My mother talked to the television, disputing anyone with a pro-war message. When George Bush appeared on the screen, she’d turn away, but still talk. At first this was humorous.
After Daddy died, she became pessimistic. When she said the world should end, that we’d be better off, I said, “Easy for you to say. You’re 83. Please don’t express this to my children.”
At some point, the rest of us just looked at each other, rolling our eyes.
I see my children rolling theirs. And when I’m with them or anyone who’s watching the set, I respond to infotainers with, “As if that’s important.” I seem unable to control this, even though I know it’s annoying. And while I desperately try to manage the scope of my negativity about the future of our ecosystem, often I slip. My mother, myself.
So, no surprise the other day when sister Laura said after I’d been sleeping under her roof in NC almost two weeks, “You’re smelly.”
Insert: We’d moved to a larger house in Baltimore. This was the first Baltimore period. Prior to Nashville. Before Manhattan. My parents and Laura were coming for a long weekend. I’d taped a quote to the fridge: “Guests, like fish, begin to smell after three days.” Morning of the second day, I marked through the “three” and wrote “two”. Benjamin Franklin’s words became a family favorite—especially with alterations.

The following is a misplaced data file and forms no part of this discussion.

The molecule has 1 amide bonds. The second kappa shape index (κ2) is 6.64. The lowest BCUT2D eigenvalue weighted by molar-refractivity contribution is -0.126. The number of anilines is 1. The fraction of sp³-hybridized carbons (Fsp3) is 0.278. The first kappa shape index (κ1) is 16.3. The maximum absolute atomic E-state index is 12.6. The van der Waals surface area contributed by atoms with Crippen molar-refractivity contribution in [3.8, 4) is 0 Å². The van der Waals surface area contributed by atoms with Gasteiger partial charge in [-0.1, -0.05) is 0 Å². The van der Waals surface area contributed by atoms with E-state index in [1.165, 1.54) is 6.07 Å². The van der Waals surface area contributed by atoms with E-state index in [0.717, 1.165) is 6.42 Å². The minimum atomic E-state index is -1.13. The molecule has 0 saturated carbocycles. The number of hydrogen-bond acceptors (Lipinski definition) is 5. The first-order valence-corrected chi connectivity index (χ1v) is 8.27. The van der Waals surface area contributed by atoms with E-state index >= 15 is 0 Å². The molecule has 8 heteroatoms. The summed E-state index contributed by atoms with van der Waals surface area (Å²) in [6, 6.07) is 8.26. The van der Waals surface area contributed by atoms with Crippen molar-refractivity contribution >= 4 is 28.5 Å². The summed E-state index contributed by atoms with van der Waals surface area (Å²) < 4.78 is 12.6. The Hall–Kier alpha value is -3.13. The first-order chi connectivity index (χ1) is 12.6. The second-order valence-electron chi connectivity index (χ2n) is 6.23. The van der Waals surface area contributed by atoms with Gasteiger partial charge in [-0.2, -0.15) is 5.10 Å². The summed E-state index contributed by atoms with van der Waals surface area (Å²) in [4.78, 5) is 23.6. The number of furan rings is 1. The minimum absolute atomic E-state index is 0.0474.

I wasn’t quite ready to exit Laura and Erma’s though. The weather forecast was ugly. Consequently, I did what any stinky guest might do—I ingratiated myself, running the vacuum, sucking up errant cat litter, angling for a reprieve. On Saturday, Laura finally said, “Wait until Monday, unless it’s snowing then.”
It wasn’t. In Chapel Hill.
Six days into spring, I drove from NC to Baltimore through mostly rain that turned to snain as I neared a symbol of mighty righteousness, the Quantico Museum, and then another—DC. I caught an odor of Wall Street influence.
I’d listened to radio music early during the drive and then to Diane Rehm, who talked with her guests about gay marriage. And, yes, I support gay marriage, vows exchanged on the courthouse steps, on the beach, while bungee jumping, in a place of worship. Defenders of the “sanctity” of marriage baffle me. Perhaps they should unite to prevent the sources of divorce.
I had an urge to call the show, to articulate two considerations—wondering why anyone would want to thwart the happiness of others, and the questionable urgency of this particular issue when the US is on a rampage of imperial terror, its foreign and domestic policies threatening all life.
I thought of a friend who suggested I vote for Obama on the issue of gay marriage alone. Of so many who support Obama on this issue alone. People are surprised that I do not, cannot. Those to whom I say, “There really is one issue only. It’s Injustice.”
This casts a wide net; so vast that it encompasses the wellbeing of our entire planet.
Missy Beattie lives in Baltimore. She can be reached at: firstname.lastname@example.org.